This week I got a piece of mail – hardcopy mail – from a company called Web Listings Inc. They made me the exclusive offer of:
DOMAIN NAME SUBMISSION TO 20 ESTABLISHED SEARCH ENGINES
UP TO EIGHT KEYWORD/PHRASE LISTINGS
QUARTERLY SEARCH ENGINE POSITION AND RANKING REPORTS
All for a mere $65. Sixty-five dollars a year, that is. This is a subscription service; if I want my domain name resubmitted next year, I’d have to pay again. Or maybe they’d give me a discount!
Who do you think Web Listings Inc.’s target audience is? People who picked up a book on website marketing in 1998 and fell into a coma? I remember designing personal websites in high school (back before we called them “blogs”) and patiently submitting them to Yahoo!, Hotbot and various other directories. But this was back when having a Geocities website wasn’t a stigma and desktop publishers did their CSS by hand. Things have changed a little in the last 12 years. Or the last 12 months, even.
In case I’m laying it on too thick: Web Listings Inc. is a scam. They are attempting to defraud you of money. Note the following:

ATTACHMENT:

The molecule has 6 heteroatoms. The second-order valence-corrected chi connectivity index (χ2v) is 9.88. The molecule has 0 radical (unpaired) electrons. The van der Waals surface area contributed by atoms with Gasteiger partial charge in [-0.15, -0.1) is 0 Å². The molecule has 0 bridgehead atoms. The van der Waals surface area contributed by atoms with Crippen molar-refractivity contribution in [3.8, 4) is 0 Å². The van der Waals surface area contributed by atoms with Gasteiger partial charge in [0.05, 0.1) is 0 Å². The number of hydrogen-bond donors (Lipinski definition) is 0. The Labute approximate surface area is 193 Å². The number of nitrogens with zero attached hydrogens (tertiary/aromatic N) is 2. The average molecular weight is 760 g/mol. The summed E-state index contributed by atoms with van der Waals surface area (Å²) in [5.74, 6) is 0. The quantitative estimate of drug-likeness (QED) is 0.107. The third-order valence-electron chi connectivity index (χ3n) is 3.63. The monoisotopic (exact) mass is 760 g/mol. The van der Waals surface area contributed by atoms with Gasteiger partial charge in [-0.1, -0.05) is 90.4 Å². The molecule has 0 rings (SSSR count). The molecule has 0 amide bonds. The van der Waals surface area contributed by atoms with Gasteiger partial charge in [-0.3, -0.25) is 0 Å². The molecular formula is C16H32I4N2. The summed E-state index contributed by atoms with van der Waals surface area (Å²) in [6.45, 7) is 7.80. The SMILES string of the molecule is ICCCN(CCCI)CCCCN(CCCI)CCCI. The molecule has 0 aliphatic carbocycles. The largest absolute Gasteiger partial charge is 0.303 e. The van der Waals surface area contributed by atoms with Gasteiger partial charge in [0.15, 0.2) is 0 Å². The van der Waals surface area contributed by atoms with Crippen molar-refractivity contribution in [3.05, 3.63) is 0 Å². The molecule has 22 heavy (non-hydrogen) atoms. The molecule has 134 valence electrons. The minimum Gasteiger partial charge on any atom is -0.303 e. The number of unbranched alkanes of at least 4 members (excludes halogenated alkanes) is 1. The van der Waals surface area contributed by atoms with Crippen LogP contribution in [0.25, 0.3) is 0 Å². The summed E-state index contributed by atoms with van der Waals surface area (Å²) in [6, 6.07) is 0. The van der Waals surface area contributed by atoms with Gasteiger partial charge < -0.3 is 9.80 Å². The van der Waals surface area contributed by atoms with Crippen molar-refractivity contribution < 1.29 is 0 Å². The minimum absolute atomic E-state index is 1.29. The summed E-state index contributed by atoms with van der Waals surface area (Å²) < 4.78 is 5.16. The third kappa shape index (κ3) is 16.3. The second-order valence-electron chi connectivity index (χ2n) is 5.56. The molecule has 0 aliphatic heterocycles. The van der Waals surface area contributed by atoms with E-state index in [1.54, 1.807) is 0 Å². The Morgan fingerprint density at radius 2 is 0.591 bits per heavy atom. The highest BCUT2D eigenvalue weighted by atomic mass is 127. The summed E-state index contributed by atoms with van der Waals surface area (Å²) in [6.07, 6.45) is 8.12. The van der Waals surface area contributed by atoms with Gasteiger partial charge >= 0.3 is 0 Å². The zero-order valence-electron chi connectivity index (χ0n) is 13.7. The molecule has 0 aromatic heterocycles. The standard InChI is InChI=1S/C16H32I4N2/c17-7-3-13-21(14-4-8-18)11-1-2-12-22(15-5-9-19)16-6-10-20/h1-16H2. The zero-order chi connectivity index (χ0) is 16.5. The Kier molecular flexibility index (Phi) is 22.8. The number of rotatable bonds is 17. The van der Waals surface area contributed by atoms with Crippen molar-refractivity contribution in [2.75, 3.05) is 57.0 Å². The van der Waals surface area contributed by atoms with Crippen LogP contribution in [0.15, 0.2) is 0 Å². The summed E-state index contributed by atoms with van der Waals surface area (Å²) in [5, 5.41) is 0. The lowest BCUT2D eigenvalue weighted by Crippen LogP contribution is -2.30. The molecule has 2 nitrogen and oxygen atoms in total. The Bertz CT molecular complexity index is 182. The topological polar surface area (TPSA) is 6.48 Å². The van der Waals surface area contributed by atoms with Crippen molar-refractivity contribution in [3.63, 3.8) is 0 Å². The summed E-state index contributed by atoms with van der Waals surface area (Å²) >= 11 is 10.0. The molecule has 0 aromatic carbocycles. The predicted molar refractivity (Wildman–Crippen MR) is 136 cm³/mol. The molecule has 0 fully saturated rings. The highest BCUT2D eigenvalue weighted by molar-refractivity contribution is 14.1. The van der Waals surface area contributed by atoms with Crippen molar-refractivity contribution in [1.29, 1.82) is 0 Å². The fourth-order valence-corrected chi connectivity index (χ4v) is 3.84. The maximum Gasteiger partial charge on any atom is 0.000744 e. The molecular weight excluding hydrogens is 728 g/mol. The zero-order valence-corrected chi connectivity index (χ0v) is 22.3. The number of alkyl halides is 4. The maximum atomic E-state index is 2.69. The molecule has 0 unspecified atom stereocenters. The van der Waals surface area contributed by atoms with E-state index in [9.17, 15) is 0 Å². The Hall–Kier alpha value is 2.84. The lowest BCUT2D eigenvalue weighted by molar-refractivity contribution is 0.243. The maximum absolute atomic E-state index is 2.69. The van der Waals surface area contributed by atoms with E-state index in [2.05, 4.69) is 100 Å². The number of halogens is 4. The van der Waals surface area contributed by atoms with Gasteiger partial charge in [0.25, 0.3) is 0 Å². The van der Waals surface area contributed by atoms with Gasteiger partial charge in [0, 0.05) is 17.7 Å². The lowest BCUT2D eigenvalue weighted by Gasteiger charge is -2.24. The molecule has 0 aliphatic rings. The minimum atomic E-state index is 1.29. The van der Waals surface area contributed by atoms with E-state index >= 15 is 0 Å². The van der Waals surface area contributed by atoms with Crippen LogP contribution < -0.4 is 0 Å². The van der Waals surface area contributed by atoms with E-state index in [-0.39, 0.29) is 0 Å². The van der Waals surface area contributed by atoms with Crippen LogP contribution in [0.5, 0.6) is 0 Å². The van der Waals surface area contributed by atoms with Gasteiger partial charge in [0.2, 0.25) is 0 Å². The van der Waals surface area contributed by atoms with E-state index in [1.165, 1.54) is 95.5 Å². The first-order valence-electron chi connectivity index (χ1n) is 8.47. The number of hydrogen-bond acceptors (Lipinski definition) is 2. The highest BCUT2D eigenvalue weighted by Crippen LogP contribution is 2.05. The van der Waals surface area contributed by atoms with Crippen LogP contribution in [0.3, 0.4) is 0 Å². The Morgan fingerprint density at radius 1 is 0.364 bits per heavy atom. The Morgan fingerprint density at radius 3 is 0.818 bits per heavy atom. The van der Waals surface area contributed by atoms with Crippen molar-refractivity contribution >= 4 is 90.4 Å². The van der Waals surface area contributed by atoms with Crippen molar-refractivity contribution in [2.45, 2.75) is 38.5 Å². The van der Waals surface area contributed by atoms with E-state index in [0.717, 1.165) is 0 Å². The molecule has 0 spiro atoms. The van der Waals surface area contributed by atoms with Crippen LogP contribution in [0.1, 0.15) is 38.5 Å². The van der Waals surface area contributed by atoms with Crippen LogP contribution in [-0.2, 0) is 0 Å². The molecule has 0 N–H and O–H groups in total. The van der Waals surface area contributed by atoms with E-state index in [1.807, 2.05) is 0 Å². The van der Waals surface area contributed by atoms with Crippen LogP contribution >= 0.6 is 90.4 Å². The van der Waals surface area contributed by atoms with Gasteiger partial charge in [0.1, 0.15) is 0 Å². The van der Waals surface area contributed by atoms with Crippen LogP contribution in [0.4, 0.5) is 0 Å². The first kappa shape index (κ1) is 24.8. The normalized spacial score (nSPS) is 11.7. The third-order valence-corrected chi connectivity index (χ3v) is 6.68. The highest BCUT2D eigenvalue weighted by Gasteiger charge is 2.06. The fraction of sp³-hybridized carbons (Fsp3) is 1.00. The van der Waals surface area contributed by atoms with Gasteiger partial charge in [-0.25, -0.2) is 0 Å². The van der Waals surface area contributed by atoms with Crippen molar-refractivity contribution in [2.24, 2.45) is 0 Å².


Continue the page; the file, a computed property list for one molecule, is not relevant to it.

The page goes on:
You do not need to “submit” your site to a search engine. All reputable search engines work by sending out automated programs, called spiders, to visit your site and see who links to it. This is done without any work needed on your part.
There are not 20 reputable search engines. Really, there are only three: Google, Yahoo! and Bing (and as of October, there will only be two). If you have a site that operates in a particular niche, you might benefit from visibility in a specialized directory, like Capterra or Industry Brains or Business.com. But that’s it.
You don’t need to submit keywords to engines. The engines decide what keywords you rank on. Good SEO can help influence that decision. But Web Listings Inc. isn’t offering you good SEO.
Search engine position and ranking reports are worth something. But given the fraudulent nature of Web Listings Inc’s other offers, I question this report’s accuracy.
You can submit a sitemap to an engine, using their Webmaster Tools interface. But you don’t get to specify what keywords you’d like to rank on in this sitemap. So either Web Listings Inc doesn’t know what they’re talking about, or they are (again) trying to defraud you.
Fortunately, I’m not the only one who noticed this. So it appears that these scammers are just flooding websites with offers. If there were someone with a brain behind this, they might exclude websites run by people like me, who (claim to) know a little SEO.
In summary: Web Listings Inc. Scam. Don’t send them money. Here endeth the lesson.